But when the next day came, she was still having too much fun to go back. She knew she was not lost; she could still see the house. One day turned into two, and then three, and before she knew it, the summer had passed. Only the cooler nights of the fall reminded her to go home. The family welcomed her with laughs and hugs, and piled heaps of food on the plate before her. The other cats sniffed at her coat and imagined the adventures she must have had. They looked at her with a new respect, and dared not push their way to the feeding bowl until Cleo had finished eating.

All had turned out well, so Cleo did the same thing the next summer, and the next, and the next, and the family grew to expect and understand Cleo’s escapes. From the minute autumn began, Cleo would begin to look forward to her next excursion, and that’s how it was until the year she turned six.


Cleo left in late spring that year, eager for the adventures that would be awaiting her. She had no understanding of time, only the sense that there were mice to be caught and butterflies to be chased, and as always, she was happier in the forest than she’d ever been behind walls.

One day, she even came close enough to her house to be seen. The mother called her name, but Cleo ignored her and kept walking with her head held high. She was not ready to return. The forest was too exciting.

Finally, a day arrived that changed her mind. She came upon a raccoon’s shelter, and soon learned that a raccoon only was not as friendly as it looked. Cleo fought back as best she could and escaped, but not before the he had bitten a chunk from the top of her ear. She felt shaken all day by the attack, but by nightfall, there was another new danger. Just as she settled into sleep, she heard coyotes coming. The sound of their big feet and tails hitting the underbrush caused her heart to jolt in fear. She could hear their panting as they searched for her. Their keen eyes spotted her, and they bolted forward, barking their horrible high-pitched war songs. Cleo ran faster than she even knew she could, farther through the woods than she’d ever gone before. Ahead of her, a tree rose high towards the sky. She dug her claws in deep and scurried up the trunk and to the highest branches at lightning speed. The coyotes could not follow.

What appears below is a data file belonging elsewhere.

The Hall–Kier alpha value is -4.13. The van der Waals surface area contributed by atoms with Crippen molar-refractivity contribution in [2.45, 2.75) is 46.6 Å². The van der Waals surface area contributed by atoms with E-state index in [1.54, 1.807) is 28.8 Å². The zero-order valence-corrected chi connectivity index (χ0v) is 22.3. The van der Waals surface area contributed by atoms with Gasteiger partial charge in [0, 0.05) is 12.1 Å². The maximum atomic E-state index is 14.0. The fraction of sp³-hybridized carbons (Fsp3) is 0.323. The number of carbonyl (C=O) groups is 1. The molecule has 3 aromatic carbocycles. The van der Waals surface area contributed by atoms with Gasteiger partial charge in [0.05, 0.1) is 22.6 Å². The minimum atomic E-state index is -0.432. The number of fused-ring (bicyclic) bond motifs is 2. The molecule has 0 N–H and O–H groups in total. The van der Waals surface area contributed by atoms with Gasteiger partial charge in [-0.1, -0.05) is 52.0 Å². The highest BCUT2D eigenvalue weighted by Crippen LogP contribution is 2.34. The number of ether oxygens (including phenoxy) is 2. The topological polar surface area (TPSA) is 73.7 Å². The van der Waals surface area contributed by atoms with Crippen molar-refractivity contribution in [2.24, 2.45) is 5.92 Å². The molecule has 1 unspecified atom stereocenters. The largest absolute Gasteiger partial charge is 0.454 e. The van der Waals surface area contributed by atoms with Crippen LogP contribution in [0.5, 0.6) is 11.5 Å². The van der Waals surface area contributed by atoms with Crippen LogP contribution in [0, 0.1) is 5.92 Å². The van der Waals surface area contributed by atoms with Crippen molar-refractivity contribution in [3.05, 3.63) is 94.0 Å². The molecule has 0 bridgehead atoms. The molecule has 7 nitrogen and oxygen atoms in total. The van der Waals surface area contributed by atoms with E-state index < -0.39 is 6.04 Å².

Cleo waited there for what felt like days. Her ear throbbed, and so did one of her paws where it had been punctured by a sliver of bark. She grew hungry but still was too afraid to come out into the open, even in the daylight when she knew they must be gone.

Finally, she could wait no longer. She slowly wiggled downward, and began her long way home to safety. It was time. The leaves were beginning to turn colour.


Since then, Cleo has stayed away from the forest. The top of her ear has healed in a jagged pattern, and her whiskers have stayed white after her scare that night. Her owners joke that she’s grown as chubby as a baby walrus.

Now, Cleo’s summers are spent following on the heels of her owner as he works in the yard. She no longer fears his voice, because he is her protector. When he is not there, she is content to find a cool place under the lilac bush to lie down. There, she thinks of the stories she could tell, and dreams of chasing butterflies.